Projections of dairy in this year’s Farm Bill
TOWNER, N.D (KMOT) - A portion of the 2018 Farm Bill will expire at the end of September and the other portion, which includes dairy, expires on December 31.
There may be consequences if there’s no extension or rewriting of new policies in place.
Jonas Heyl has been producing for the dairy industry since 2007 in this small-scale operation. He said they milk about 300 cows a day to have between 15,000 to 20,000 pounds of milk a day.
“It takes a lot to feed the world,” said Heyl.
He said most farmers, dairy or otherwise, take out loans to pay for input costs associated with their operation every year.
Paul Bleiberg, executive vice president of government relations for the National Milk Producers Federation, said if there’s no renewal or extension of the current bill, farmers lose major safety nets.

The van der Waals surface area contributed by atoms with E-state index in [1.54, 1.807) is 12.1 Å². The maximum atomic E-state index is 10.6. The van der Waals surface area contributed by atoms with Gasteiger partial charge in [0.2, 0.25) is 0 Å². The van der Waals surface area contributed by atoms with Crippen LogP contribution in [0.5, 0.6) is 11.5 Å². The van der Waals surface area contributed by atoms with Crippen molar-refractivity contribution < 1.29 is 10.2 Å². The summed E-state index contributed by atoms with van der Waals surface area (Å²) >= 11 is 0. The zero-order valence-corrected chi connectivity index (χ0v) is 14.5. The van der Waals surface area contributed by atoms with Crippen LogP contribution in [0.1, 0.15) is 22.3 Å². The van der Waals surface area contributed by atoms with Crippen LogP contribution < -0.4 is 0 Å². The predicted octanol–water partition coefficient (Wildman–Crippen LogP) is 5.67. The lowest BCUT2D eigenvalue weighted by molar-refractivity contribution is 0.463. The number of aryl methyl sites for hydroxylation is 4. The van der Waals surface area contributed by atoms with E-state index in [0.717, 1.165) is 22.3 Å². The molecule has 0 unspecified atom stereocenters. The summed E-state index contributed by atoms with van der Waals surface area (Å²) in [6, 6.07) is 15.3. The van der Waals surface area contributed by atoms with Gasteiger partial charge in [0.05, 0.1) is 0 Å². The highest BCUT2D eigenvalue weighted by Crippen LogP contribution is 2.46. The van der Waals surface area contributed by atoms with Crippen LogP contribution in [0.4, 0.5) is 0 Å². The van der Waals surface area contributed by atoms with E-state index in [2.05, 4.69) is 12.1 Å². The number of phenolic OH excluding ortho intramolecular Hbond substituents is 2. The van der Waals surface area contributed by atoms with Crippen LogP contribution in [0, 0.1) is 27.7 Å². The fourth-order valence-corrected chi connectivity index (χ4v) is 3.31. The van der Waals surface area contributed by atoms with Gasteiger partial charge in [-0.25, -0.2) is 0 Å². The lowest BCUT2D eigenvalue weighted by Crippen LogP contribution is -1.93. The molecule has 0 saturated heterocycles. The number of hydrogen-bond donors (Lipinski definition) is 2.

“You’ll have dairy margin coverage expire, which is not good, but the other thing that will happen is the 1949 Farm Bill is what kicks in,” said Bleiberg.
Apart from farmers losing margin coverage, he said it could also result in the price of milk skyrocketing for consumers.
Heyl said federal crop insurance is helpful, however, the profit margin is still tight, especially with inflation. After the cost of labor and cattle feed, he said prices have been volatile.
“Our inputs went up, but the cost of our goods that we’re getting paid for has gone down,” said Heyl.
Bleiberg said the dairy margin coverage program isn’t perfect and they’re continuing to adjust.
“In the 2018 Farm Bill, we essentially rewrote the rewrite of dairy policy we tried to do in 2014, and so this go around, we’re not in that situation. We have a program that’s working better,” said Bleiberg.
He said whether the 2024 Farm Bill will be done in December depends on what’s in the works for other commodity programs.
Congress has passed extensions for previous Farm Bills in 2008 and 2013.
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